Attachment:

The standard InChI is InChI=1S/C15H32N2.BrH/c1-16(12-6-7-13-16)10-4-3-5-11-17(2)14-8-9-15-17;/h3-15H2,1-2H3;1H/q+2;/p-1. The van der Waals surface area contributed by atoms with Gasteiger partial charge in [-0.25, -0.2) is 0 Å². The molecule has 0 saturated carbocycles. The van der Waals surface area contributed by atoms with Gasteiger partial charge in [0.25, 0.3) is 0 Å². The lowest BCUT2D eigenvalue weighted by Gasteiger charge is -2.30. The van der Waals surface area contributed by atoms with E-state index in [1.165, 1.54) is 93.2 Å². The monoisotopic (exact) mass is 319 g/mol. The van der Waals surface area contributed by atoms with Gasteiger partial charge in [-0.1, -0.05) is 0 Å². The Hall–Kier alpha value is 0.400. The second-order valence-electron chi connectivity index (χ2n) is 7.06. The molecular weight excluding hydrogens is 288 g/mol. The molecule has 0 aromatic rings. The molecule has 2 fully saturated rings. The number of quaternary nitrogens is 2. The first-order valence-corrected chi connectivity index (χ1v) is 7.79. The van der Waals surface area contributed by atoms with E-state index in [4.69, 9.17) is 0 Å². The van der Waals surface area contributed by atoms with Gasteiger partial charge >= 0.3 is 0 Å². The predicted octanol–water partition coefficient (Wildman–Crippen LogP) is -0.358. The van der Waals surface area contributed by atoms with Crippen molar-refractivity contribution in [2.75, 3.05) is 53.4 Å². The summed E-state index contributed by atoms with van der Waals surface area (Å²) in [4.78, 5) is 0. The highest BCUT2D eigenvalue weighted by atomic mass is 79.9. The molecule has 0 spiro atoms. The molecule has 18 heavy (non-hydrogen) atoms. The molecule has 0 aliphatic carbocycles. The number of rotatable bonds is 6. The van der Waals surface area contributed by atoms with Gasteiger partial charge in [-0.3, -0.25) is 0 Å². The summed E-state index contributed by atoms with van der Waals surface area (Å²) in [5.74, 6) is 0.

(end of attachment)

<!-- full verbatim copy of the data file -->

The standard InChI is InChI=1S/C15H32N2.BrH/c1-16(12-6-7-13-16)10-4-3-5-11-17(2)14-8-9-15-17;/h3-15H2,1-2H3;1H/q+2;/p-1. The van der Waals surface area contributed by atoms with Gasteiger partial charge in [-0.25, -0.2) is 0 Å². The molecule has 0 saturated carbocycles. The van der Waals surface area contributed by atoms with Gasteiger partial charge in [0.25, 0.3) is 0 Å². The lowest BCUT2D eigenvalue weighted by Gasteiger charge is -2.30. The van der Waals surface area contributed by atoms with E-state index in [1.165, 1.54) is 93.2 Å². The monoisotopic (exact) mass is 319 g/mol. The van der Waals surface area contributed by atoms with Gasteiger partial charge in [-0.1, -0.05) is 0 Å². The Hall–Kier alpha value is 0.400. The second-order valence-electron chi connectivity index (χ2n) is 7.06. The molecular weight excluding hydrogens is 288 g/mol. The molecule has 0 aromatic rings. The molecule has 2 fully saturated rings. The number of quaternary nitrogens is 2. The first-order valence-corrected chi connectivity index (χ1v) is 7.79. The van der Waals surface area contributed by atoms with E-state index in [4.69, 9.17) is 0 Å². The van der Waals surface area contributed by atoms with Gasteiger partial charge >= 0.3 is 0 Å². The predicted octanol–water partition coefficient (Wildman–Crippen LogP) is -0.358. The van der Waals surface area contributed by atoms with Crippen molar-refractivity contribution in [2.75, 3.05) is 53.4 Å². The summed E-state index contributed by atoms with van der Waals surface area (Å²) in [4.78, 5) is 0. The highest BCUT2D eigenvalue weighted by atomic mass is 79.9. The molecule has 0 spiro atoms. The molecule has 18 heavy (non-hydrogen) atoms. The molecule has 0 aliphatic carbocycles. The number of rotatable bonds is 6. The van der Waals surface area contributed by atoms with Gasteiger partial charge in [-0.3, -0.25) is 0 Å². The summed E-state index contributed by atoms with van der Waals surface area (Å²) in [5.74, 6) is 0.